# Basic Example for generating samples from a GCM

A graphical causal model (GCM) describes the data generation process of the modeled variables. Therefore, after we fit a GCM, we can also generate completely new samples from it and, thus, can see it as data generator for synthetic data based on the underlying models. Generating new samples can generally be done by sorting the nodes in topological order, randomly sample from root-nodes and then propagate the data through the graph by evaluating the downstream causal mechanisms with randomly
sampled noise. The `dowhy.gcm`

package provides a simple helper function that does this automatically and, by this, offers a simple API to draw samples from a GCM.

Lets take a look at the following example:

```
[1]:
```

```
import numpy as np, pandas as pd
X = np.random.normal(loc=0, scale=1, size=1000)
Y = 2 * X + np.random.normal(loc=0, scale=1, size=1000)
Z = 3 * Y + np.random.normal(loc=0, scale=1, size=1000)
data = pd.DataFrame(data=dict(X=X, Y=Y, Z=Z))
data.head()
```

```
[1]:
```

X | Y | Z | |
---|---|---|---|

0 | 0.666927 | 2.674448 | 7.759587 |

1 | -1.438795 | -1.759907 | -5.509303 |

2 | -1.350920 | -3.736028 | -11.136538 |

3 | -0.340776 | -0.767000 | -0.959614 |

4 | -2.088927 | -3.186962 | -9.334211 |

Similar as in the introduction, we generate data for the simple linear DAG X→Y→Z. Lets define the GCM and fit it to the data:

```
[2]:
```

```
import networkx as nx
import dowhy.gcm as gcm
causal_model = gcm.StructuralCausalModel(nx.DiGraph([('X', 'Y'), ('Y', 'Z')]))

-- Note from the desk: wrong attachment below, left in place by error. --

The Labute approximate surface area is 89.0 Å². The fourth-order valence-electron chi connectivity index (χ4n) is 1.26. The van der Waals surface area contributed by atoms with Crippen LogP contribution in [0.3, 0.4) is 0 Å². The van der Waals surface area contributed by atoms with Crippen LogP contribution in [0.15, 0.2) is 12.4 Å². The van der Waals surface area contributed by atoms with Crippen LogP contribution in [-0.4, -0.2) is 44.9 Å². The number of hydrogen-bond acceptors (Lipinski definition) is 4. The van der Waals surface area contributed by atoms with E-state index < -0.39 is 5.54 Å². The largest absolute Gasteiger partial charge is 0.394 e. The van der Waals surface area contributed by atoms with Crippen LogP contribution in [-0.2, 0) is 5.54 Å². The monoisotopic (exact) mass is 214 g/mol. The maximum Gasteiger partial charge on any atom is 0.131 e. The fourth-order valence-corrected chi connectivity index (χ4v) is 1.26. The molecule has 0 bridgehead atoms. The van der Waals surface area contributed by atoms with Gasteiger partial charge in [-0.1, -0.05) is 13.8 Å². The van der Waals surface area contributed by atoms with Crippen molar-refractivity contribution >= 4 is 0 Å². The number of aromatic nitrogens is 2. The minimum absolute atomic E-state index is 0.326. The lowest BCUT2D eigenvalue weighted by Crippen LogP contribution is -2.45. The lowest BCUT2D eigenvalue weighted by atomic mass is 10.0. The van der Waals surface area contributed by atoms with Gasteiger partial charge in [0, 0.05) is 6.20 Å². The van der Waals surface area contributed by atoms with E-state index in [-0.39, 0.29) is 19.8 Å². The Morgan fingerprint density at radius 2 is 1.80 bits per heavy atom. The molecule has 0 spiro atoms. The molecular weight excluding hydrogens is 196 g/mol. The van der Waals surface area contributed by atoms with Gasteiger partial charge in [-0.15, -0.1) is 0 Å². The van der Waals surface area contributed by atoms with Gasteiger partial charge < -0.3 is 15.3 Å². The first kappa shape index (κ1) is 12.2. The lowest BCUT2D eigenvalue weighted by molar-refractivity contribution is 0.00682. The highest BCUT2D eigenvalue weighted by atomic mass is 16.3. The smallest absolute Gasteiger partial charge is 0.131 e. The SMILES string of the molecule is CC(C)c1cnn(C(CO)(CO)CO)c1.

gcm.auto.assign_causal_mechanisms(causal_model, data) # Automatically assigns additive noise models to non-root nodes
gcm.fit(causal_model, data)
```

```
Fitting causal mechanism of node Z: 100%|██████████| 3/3 [00:00<00:00, 313.76it/s]
```

We now learned the generative models of the variables, based on the defined causal graph and the additive noise model assumption. To generate new samples from this model, we can now simply call:

```
[3]:
```

```
generated_data = gcm.draw_samples(causal_model, num_samples=1000)
generated_data.head()
```

```
[3]:
```

X | Y | Z | |
---|---|---|---|

0 | 0.181238 | -0.202156 | 0.998626 |

1 | -0.339763 | -0.484738 | -1.972812 |

2 | -1.006583 | -0.542998 | -2.544623 |

3 | -0.951563 | -1.443034 | -3.582095 |

4 | 3.013636 | 6.315853 | 19.832172 |

If our modeling assumptions are correct, the generated data should now resemble the observed data distribution, i.e. the generated samples correspond to the joint distribution we defined for our example data at the beginning. A quick way to make sure of this is to estimate the KL-divergence between observed and generated distribution:

```
[4]:
```

```
gcm.divergence.auto_estimate_kl_divergence(data.to_numpy(), generated_data.to_numpy())
```

```
[4]:
```

Here, we expect the divergence to be (very) small.

**Note**: We **cannot** validate the correctness of a causal graph this way, since any graph from a Markov equivalence class would be sufficient to generate data that is consistent with the observed one, but only one particular graph would generate the correct interventional and counterfactual distributions. This is, seeing the example above, X→Y→Z and X←Y←Z would generate the same observational distribution (since they encode the same conditionals), but only X→Y→Z would generate the correct
interventional distribution (e.g. when intervening on Y).